For the purpose of providing for speedy trial, the State Government shall, with the concurrence of the Chief Justice of the High Court, by notification in the Official Gazette, establish an Exclusive Special Court for one or more Districts:
Provided that in Districts where less number of cases under this Act is recorded, the State Government shall, with the concurrence of the Chief Justice of the High Court, by notification in the Official Gazette, specify for such Districts, the Court of Session to be a Special Court to try the offences under this Act;
Provided further that the Courts so established or specified shall have power to directly take cognizance of offences under this Act

The court made the following observations in this regard:

 It cannot be said that it takes away jurisdiction of the Magistrate to take cognizance

9.1. On fair reading of Sections 207, 209 and 193 of the Code of Criminal Procedure and insertion of proviso to Section 14 of the Atrocities Act by Act No.1 of 2016 w.e.f. 26.1.2016, we are of the opinion that on the aforesaid ground the entire criminal proceedings cannot be said to have been vitiated. Second proviso to Section 14 of the Atrocities Act which has been inserted by Act 1 of 2016 w.e.f. 26.1.2016 confers power upon the Special Court so established or specified for the purpose of providing for speedy trial also shall have the power to directly take cognizance of the offences under the Atrocities Act. Considering the object and purpose of insertion of proviso to Section 14, it cannot be said that it is not in conflict with the Sections 193, 207 and 209 of the Code of Criminal Procedure, 1973. It cannot be said that it takes away jurisdiction of the Magistrate to take cognizance and thereafter to commit the case to the Special Court for trial for the offences under the Atrocities Act.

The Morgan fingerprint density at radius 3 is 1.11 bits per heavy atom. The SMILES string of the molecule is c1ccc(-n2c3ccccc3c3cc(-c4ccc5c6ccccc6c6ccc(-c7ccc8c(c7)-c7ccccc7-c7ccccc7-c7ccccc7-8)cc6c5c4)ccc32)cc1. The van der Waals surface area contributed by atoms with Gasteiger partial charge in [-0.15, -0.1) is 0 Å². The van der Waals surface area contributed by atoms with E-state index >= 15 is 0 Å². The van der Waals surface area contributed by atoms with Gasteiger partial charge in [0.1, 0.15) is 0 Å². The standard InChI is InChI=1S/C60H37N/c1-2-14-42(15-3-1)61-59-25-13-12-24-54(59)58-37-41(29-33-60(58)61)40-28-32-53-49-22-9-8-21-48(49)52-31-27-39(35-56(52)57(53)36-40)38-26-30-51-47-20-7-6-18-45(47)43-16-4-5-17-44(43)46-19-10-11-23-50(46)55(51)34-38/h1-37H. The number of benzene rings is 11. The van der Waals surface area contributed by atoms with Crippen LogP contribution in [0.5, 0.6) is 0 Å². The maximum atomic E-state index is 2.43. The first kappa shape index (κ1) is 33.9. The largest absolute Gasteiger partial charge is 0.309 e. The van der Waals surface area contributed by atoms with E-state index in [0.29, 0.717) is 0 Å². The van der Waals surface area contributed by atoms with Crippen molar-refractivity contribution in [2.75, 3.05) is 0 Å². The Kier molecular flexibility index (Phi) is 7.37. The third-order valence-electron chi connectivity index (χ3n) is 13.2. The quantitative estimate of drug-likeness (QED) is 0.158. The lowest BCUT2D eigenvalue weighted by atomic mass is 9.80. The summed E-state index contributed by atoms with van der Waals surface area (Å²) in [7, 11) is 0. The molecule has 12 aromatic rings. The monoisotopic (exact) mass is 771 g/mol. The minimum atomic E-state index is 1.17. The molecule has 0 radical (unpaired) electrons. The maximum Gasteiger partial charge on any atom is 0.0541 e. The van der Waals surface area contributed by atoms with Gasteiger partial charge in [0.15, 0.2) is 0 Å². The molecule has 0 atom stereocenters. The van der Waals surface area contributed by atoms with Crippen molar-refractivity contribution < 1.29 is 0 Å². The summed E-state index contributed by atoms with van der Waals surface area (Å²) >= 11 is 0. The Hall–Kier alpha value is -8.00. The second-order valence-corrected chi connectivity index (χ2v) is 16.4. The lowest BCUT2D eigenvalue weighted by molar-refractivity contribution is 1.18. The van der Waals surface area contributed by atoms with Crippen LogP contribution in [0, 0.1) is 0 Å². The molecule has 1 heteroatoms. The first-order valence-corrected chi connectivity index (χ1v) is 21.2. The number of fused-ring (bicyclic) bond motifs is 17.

It is advisable that Special Court directly take cognizance of the offences under the Atrocities Act. 

Merely because, learned Magistrate has taken cognizance of the offences and thereafter the trial / case has been committed to Special Court established for the purpose of providing for speedy trial, it cannot be said that entire criminal proceedings including FIR and charge-sheet etc. are vitiated and on the aforesaid ground entire criminal proceedings for the offences under Sections 452, 323, 325, 504, 506(2) and 114 of the Indian Penal Code and under Section 3(1)(x) of the Atrocities Act are to be quashed and set aside. It may be noted that in view of insertion of proviso to Section 14 of the Atrocities Act and considering the object and purpose, for which, the proviso to Section 14 of the Atrocities Act has been inserted  i.e. for the purpose of providing for speedy trial and the object and purpose stated herein above, it is advisable that the Court so established or specified in exercise of powers under Section 14, for the purpose of providing for speedy trial directly take cognizance of the offences under the Atrocities Act. But at the same time, as observed herein above, merely on the ground that cognizance of the offences under the Atrocities Act is not taken directly by the Special Court constituted under Section 14 of the Atrocities Act, the entire criminal proceedings cannot be said to have been vitiated and cannot be quashed and set aside solely on the ground that cognizance has been taken by the learned Magistrate after insertion of second proviso to Section 14 which confers powers upon the Special Court also to directly take cognizance of the offences under the Atrocities Act and thereafter case is committed to the Special Court / Court of Session.